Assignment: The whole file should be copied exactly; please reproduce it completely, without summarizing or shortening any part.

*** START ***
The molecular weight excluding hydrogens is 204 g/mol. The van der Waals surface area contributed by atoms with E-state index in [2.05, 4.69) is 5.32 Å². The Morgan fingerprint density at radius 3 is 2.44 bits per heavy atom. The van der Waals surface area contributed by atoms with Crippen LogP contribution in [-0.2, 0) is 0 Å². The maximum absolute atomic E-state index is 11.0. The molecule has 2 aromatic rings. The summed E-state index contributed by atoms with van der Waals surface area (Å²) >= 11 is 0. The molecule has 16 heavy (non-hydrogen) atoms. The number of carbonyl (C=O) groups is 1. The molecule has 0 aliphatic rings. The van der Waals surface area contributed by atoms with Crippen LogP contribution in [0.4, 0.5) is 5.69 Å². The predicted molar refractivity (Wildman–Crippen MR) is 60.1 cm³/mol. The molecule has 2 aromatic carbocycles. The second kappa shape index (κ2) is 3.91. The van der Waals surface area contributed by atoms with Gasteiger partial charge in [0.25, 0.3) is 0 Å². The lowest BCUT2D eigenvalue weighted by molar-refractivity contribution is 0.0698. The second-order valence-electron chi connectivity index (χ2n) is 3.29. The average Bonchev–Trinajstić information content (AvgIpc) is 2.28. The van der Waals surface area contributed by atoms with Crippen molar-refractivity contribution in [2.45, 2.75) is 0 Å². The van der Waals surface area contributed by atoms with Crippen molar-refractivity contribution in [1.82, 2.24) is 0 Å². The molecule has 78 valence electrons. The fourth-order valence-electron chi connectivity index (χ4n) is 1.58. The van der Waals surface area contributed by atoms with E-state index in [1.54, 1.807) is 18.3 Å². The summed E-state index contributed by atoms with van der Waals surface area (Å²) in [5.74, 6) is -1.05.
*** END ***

The molecular weight excluding hydrogens is 204 g/mol. The van der Waals surface area contributed by atoms with E-state index in [2.05, 4.69) is 5.32 Å². The Morgan fingerprint density at radius 3 is 2.44 bits per heavy atom. The van der Waals surface area contributed by atoms with Crippen LogP contribution in [-0.2, 0) is 0 Å². The maximum absolute atomic E-state index is 11.0. The molecule has 2 aromatic rings. The summed E-state index contributed by atoms with van der Waals surface area (Å²) >= 11 is 0. The molecule has 16 heavy (non-hydrogen) atoms. The number of carbonyl (C=O) groups is 1. The molecule has 0 aliphatic rings. The van der Waals surface area contributed by atoms with Crippen LogP contribution in [0.4, 0.5) is 5.69 Å². The predicted molar refractivity (Wildman–Crippen MR) is 60.1 cm³/mol. The molecule has 2 aromatic carbocycles. The second kappa shape index (κ2) is 3.91. The van der Waals surface area contributed by atoms with Gasteiger partial charge in [0.25, 0.3) is 0 Å². The lowest BCUT2D eigenvalue weighted by molar-refractivity contribution is 0.0698. The second-order valence-electron chi connectivity index (χ2n) is 3.29. The average Bonchev–Trinajstić information content (AvgIpc) is 2.28. The van der Waals surface area contributed by atoms with Crippen molar-refractivity contribution in [2.45, 2.75) is 0 Å². The van der Waals surface area contributed by atoms with Crippen molar-refractivity contribution in [1.82, 2.24) is 0 Å². The molecule has 78 valence electrons. The fourth-order valence-electron chi connectivity index (χ4n) is 1.58. The van der Waals surface area contributed by atoms with E-state index in [1.54, 1.807) is 18.3 Å². The summed E-state index contributed by atoms with van der Waals surface area (Å²) in [5.74, 6) is -1.05.